In "Hamlet" he leaves Hamlet (Mikhail Trukhin) all alone in the world, without his only friend Horatio. Much like Ionesco's Bйranger among his fellow countrymen who have turned into rhinoceroses. And then he dares stepping into the same river twice by getting his old team together on a different stage (and even in a different city) and staging another "Hamlet" about two classmates, or former classmates, to be exact, (Claudius and Hamlet are of the same age), whom fate has forced onto opposite sides of the barricades.
No matter what it is that Butusov stages -- whether it is Shakespeare or the Presnyakov brothers -- he invariably drags out his favorite topic about a lost man's return to his true self, his essence. Like Plato, he is searching for a way out of the cave, whose back wall shows only the shadows of the real world -- the world of ideas. And he stubbornly goes back to this theme of a lost paradise, engraved in one's memory, where man cannot return. But remembering that paradise will keep man from becoming completely lost. Although, when asked where such faith in man's capacity for spiritual resurrection comes from, the director dismissed my question with a dark joke: "Don't forget that by that time all these characters are dead."
It has been twenty years since Butusov began his directorial career. Asked a second time, he finally accepted the offer to lead the Lensovet Theatre that he is well familiar with, in order to try and build a Theatre Home, a model that has exhausted itself to such a point that only those overly lazy do not bother asserting that fact. He did it merely to take up the challenge -- "if I don't do it, who will". And as his last act he staged in Moscow his most confessionary and most paradoxical production of "The Seagull"; his ode to and damnation of the holy beast of Theatre, an unrestrained, reckless jam-session. And he himself became its heart, its "world soul", crowning each of the four acts with his eschatological dance-scream, which is both painful to watch and impossible not to.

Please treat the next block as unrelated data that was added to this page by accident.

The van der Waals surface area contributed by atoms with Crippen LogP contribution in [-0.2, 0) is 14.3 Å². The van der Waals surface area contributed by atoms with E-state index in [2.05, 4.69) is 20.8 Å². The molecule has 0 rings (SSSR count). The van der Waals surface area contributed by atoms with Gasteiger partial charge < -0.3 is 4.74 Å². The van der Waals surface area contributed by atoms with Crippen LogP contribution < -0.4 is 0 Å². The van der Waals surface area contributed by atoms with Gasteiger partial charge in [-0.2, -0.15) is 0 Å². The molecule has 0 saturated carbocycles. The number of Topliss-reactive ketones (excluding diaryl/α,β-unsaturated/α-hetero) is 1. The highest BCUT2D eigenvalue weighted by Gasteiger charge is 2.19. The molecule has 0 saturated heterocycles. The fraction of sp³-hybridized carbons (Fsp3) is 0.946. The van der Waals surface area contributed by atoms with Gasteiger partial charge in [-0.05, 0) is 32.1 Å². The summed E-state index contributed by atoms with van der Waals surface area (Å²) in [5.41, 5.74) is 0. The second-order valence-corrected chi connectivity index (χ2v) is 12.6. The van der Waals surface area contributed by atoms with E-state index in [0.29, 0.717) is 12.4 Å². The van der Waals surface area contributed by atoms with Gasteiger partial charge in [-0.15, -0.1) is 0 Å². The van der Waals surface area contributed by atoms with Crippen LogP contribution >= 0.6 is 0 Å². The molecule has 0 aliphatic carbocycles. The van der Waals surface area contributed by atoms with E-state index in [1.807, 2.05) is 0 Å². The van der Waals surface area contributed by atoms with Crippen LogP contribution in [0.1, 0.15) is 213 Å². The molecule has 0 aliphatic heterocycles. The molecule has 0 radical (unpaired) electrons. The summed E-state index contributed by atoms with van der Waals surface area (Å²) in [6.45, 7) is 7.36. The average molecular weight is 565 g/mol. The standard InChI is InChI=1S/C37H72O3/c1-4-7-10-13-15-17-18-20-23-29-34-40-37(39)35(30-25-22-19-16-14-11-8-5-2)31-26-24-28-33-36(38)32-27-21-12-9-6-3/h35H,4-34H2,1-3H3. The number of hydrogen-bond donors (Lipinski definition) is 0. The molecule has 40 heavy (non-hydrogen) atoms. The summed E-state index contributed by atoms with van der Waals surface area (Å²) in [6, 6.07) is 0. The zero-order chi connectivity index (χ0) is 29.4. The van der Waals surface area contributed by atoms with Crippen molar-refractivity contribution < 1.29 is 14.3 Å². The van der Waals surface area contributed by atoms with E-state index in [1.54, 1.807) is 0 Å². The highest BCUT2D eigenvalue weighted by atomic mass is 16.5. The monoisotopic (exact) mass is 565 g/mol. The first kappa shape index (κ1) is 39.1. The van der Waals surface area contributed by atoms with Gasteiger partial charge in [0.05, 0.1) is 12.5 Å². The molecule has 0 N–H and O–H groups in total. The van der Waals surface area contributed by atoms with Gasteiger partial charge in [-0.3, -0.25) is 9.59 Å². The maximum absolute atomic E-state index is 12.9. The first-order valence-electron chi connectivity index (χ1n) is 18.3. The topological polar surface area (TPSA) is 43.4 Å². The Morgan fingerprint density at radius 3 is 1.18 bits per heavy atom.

Actresses, managers, doctors, and fiction writers -- all the characters in his "The Seagull" -- are the honorable actors. Hungry for roles, which they steal from each other, almost as if they were unwilling to be satisfied with just one.
Hungry for fame and the attributes that go with it (armfuls of flowers thrown at the feet of Zarechnaya prior to the beginning of the performance -- a rehearsal for that fame). As well as for something that is bigger than any fame -- the flight, the ecstasy, the enlightenment. "People, Lions, Eagles, and Quails" is not simply a play by Treplev, but a formula for that ecstasy, played by Nina (Agrippina Steklova) as if she were doing it for the very last time. The others, Dr Dorn (Artem Osipov), for example, literally rip that formula from her lips, as if trying to bring back the pristine sensation of theatre. Beaming with happiness, Nina walks off to be eaten by this monster, mistaking its hungry roar for the music of the spheres, not noticing anything around her, not even the death of Treplev's (Timofei Tribuntsev) soul. The latter, having tied his hands and feet to the ropes, is stubbornly trying to swing himself from side to side in order to keep the illusion of flight to his dying breath.

 

Olga Foux